“NIAC has consistently condemned the Iranian government’s shameful track record of politically motivated detentions - including arbitrarily arresting dual citizens, holding them on spurious charges, subjecting them to cruel conditions, and using them as bargaining chips in negotiations," he added. "Such practices are inhumane, illegal, and often in the service of agendas that seek to preserve U.S.-Iran hostility. It is absolutely critical that the U.S. government not follow suit and instead observe the core values of freedom of speech and freedom of the press."
Hashemi studied journalism at Louisiana State University in Baton Rouge. During her time there, encounters with Iranian students in the wake of Iran's 1979 Islamic Revolution sparked Hashemi’s conversion to Islam, the Associated Press says. A marriage brought her to Iran, where she learned fluent Farsi and began working for Press TV.
The English-language station focuses predominantly on international affairs through the lens of how leaders in the Islamic Republic see the world. The hashtag "FreePalestine" accompanies stories on the conflict between Israelis and Palestinians. Fierce criticism of British and American foreign policy is common.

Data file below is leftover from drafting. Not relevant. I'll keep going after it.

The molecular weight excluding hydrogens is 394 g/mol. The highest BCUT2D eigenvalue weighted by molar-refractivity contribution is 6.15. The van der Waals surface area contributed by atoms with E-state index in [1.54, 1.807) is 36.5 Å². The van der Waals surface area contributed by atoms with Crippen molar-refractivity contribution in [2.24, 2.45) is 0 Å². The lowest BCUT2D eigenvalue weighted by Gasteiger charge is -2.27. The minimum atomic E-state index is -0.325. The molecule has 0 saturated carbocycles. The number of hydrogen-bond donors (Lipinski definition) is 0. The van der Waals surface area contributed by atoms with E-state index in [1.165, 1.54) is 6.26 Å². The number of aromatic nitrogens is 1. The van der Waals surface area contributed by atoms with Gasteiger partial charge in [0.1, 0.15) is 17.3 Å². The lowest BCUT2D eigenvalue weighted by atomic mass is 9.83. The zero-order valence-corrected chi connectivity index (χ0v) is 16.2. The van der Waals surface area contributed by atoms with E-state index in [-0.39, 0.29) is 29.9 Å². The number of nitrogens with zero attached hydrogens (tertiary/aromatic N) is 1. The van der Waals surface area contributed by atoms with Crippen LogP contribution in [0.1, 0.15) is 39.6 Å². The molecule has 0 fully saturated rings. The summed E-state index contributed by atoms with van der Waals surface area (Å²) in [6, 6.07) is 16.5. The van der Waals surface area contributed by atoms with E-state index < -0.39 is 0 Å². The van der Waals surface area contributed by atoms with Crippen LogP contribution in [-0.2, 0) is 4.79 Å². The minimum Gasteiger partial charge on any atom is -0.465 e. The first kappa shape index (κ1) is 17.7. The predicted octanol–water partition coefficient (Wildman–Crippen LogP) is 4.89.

Its broadcasts have also drawn Western criticism.
In 2012, the Anti-Defamation League described the channel as "one of the world's leading dispensers of conspiratorial anti-Semitism in English."
The channel was pulled from the air in Britain in 2011 after a complaint by Maziar Bahari, a Canadian-Iranian journalist for Newsweek who was imprisoned by Iran after the 2009 disputed re-election of hard-line President Mahmoud Ahmadinejad became the Green Movement protests. Bahari said the channel aired an interview that had been scripted by his captors, who threatened to execute him unless he cooperated.
For her part, Hashemi both helmed newscasts critical of the West and offered her own criticisms as well.
In 2009, she said she believed Western media exaggerated popular support in Iran for Mir Hossein Mousavi, a reformist who was later put under house arrest, where he has languished for years after challenging Ahmadinejad in 2009 and leading the Green Movement protests.
Fox News’ Hollie McKay and the Associated Press contributed to this report.